Congressman Jared Huffman makes his big announcement Tuesday | Photos: Andrew Goff



It was a high-powered affair on Woodley Island yesterday afternoon, as people gathered to hear Rep. Jared Huffman officially announce a $426 million Department of Transportation grant to build a port terminal for the coming offshore wind industry. A section of the island’s parking lot was roped off for the event, so that the VIP guests would have a convenient place to park for the ceremony, which took place beneath the Fisherman statue.

And come they did. Supervisors Steve Madrone and Natalie Arroyo were in attendance, as were Eureka Mayor Kim Bergel, Hoopa tribal chair Joe Davis, Jason Ramos of the Blue Lake Rancheria, county administrative officer Elishia Hayes, Cal Poly Humboldt president Tom Jackson, various emissaries from the local business community, harbor district personnel and representatives from the major international firms investing in offshore wind.

Why? As Huffman said when he took the mic, the $426 million grant – all of it originating from President Biden’s 2021 Infrastructure Investment and Jobs Act – is kind of a big deal.

“The federal department of transportation INFRA Grant that we are celebrating today, to my knowledge, may be the biggest federal investment in this region in 50 years,” Huffman said. “It’s a big, big deal. It’s a game-changer. And for those of you that share in the excitement and the vision and all the possibilities that this offshore wind project has brought to this community, this is a huge step forward in making all of that real.”

What will the $426 million pay for? Not only for the dock and warehouse facilities themselves, but for various improvements that, together, are designed to make the new offshore wind facility a true “green port,” which Huffman hoped would “show the way” to other ports around the world.

Harbor Commissioner Greg Dale

An emotional Greg Dale, the chair of the Harbor District’s board of commissioners – the body that will administer this massive cash injection — had a partial list of these green amenities when he followed Huffman at the podium.

“In this $426 million dollar grant, there’s $51 million dollars for environmental restoration,” he said. “$51 million dollars – [the federal government] probably hasn’t spent $51 million dollars on environmental restoration on Humboldt Bay in the entirety of the district’s time as a district.”

Dale also mentioned $10 million for a large solar array, and just over $1 million apiece for a trail and a public access pier. The grant also includes a $6 million community benefits program for “tribe, fishermen and local residents,” Dale said.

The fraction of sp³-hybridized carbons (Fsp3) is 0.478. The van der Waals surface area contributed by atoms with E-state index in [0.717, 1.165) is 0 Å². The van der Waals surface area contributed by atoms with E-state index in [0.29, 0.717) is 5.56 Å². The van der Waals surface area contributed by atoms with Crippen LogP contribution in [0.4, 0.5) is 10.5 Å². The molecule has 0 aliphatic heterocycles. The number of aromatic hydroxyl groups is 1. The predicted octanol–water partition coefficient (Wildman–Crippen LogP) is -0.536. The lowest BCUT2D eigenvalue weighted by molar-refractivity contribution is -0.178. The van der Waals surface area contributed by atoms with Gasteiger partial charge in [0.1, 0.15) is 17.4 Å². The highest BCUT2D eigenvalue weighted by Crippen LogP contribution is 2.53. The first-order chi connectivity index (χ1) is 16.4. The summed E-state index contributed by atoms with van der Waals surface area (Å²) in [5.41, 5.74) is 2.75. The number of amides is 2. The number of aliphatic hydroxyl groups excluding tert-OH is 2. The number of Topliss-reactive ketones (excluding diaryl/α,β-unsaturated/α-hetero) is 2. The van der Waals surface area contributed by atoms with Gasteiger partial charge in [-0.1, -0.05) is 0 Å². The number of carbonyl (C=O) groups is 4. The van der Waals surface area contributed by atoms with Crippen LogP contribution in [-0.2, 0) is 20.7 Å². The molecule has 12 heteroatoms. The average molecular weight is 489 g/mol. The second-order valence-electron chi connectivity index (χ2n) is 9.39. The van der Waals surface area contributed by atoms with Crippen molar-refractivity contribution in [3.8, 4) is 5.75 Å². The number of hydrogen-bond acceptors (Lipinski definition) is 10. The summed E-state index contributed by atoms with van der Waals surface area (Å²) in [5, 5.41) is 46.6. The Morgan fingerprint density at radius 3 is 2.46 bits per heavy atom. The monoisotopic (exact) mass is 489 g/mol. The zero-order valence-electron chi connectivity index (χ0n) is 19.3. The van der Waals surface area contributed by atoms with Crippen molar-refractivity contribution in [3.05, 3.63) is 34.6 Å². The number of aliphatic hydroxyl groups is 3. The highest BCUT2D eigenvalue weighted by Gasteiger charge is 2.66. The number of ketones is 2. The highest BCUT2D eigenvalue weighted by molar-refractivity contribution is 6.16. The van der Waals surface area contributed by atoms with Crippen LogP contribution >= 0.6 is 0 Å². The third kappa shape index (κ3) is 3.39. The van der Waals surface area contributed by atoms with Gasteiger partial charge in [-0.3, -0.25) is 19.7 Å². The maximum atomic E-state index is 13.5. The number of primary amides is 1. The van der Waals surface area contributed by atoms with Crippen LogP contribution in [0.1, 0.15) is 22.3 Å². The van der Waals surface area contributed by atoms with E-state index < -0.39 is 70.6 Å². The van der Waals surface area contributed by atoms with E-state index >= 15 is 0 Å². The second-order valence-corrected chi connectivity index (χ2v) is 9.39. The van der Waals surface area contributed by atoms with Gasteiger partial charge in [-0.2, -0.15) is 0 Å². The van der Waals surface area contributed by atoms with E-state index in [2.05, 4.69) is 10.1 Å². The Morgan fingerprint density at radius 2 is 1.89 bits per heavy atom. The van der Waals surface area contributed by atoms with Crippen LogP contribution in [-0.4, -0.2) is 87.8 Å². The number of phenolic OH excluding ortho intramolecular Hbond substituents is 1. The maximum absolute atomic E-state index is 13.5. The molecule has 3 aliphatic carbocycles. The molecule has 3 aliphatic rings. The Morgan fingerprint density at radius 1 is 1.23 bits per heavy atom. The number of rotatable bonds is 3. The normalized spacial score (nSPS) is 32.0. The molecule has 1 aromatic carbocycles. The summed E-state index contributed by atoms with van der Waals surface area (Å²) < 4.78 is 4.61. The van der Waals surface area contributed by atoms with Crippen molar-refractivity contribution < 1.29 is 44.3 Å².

The federal grant comes with some sort of matching commitment from private industry, which in theory should add up to a billion dollars on-hand to build the huge facility, which is planned for the Samoa terminal currently owned by the Harbor District. The vision is that this new terminal will serve a nascent offshore wind industry along a large swath of the Pacific coastline, with absolutely massive floating windmills manufactured and assembled in Humboldt Bay, then towed out to the open sea by tug.

Chris Mikkelsen, Harbor District executive director

Not much was said about this matching commitment, or who exactly would be anteing up funds, and how that match affects the ultimate ownership of the new facilities. Crowley Wind Services, the would-be operator of the port, has not yet signed a deal with the Harbor District – the two sides are still in the “exclusive right to negotiate” phase of their relationship. Chris Mikkelsen, the Harbor District’s executive director, told the Outpost that the private match could come from many quarters: Crowley, a different operator, perhaps from the wind energy firms – the operators of the windmills – themselves.

Mikkelsen said that the district is trying to put together ways to communicate directly with the public on these sorts of sticky questions, perhaps in the form of quarterly updates. “No news is not good news,” Mikkelsen said.

This morning the Harbor District put out its own press release about the grant, and Crowley announced that it has purchased the country’s first all-electric tugboat.

More photos from yesterday’s event follow.

Rob Holmlund, Humboldt Bay Harbor Recreation Conservation District Director of Development

Amy Monier, Crowley Wind Services’ director of projects for the Humboldt Offshore Wind Terminal Project

Congressman Huffman chats with Cal Poly Humboldt President Tom Jackson and Blue Lake Rancheria CEO of Business Operations Jason Ramos